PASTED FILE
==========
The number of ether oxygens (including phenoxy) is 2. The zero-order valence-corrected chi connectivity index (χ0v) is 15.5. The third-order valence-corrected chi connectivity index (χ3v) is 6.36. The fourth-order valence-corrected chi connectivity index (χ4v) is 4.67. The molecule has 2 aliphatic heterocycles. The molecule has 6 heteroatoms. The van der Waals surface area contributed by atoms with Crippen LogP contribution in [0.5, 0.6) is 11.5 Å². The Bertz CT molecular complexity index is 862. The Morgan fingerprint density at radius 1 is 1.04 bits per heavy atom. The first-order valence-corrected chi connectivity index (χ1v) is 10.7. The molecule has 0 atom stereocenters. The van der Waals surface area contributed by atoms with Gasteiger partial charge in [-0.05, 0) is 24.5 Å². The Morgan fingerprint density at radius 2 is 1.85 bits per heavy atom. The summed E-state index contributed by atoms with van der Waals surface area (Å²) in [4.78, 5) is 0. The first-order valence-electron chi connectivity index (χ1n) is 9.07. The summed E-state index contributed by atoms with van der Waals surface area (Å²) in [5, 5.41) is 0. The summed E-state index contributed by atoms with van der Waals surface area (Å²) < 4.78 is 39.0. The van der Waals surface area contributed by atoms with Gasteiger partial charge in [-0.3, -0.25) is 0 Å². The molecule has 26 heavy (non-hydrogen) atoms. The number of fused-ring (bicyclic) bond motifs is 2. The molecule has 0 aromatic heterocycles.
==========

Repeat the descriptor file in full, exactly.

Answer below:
The number of ether oxygens (including phenoxy) is 2. The zero-order valence-corrected chi connectivity index (χ0v) is 15.5. The third-order valence-corrected chi connectivity index (χ3v) is 6.36. The fourth-order valence-corrected chi connectivity index (χ4v) is 4.67. The molecule has 2 aliphatic heterocycles. The molecule has 6 heteroatoms. The van der Waals surface area contributed by atoms with Crippen LogP contribution in [0.5, 0.6) is 11.5 Å². The Bertz CT molecular complexity index is 862. The Morgan fingerprint density at radius 1 is 1.04 bits per heavy atom. The first-order valence-corrected chi connectivity index (χ1v) is 10.7. The molecule has 0 atom stereocenters. The van der Waals surface area contributed by atoms with Gasteiger partial charge in [-0.05, 0) is 24.5 Å². The Morgan fingerprint density at radius 2 is 1.85 bits per heavy atom. The summed E-state index contributed by atoms with van der Waals surface area (Å²) in [4.78, 5) is 0. The first-order valence-electron chi connectivity index (χ1n) is 9.07. The summed E-state index contributed by atoms with van der Waals surface area (Å²) in [5, 5.41) is 0. The summed E-state index contributed by atoms with van der Waals surface area (Å²) < 4.78 is 39.0. The van der Waals surface area contributed by atoms with Gasteiger partial charge in [-0.3, -0.25) is 0 Å². The molecule has 26 heavy (non-hydrogen) atoms. The number of fused-ring (bicyclic) bond motifs is 2. The molecule has 0 aromatic heterocycles.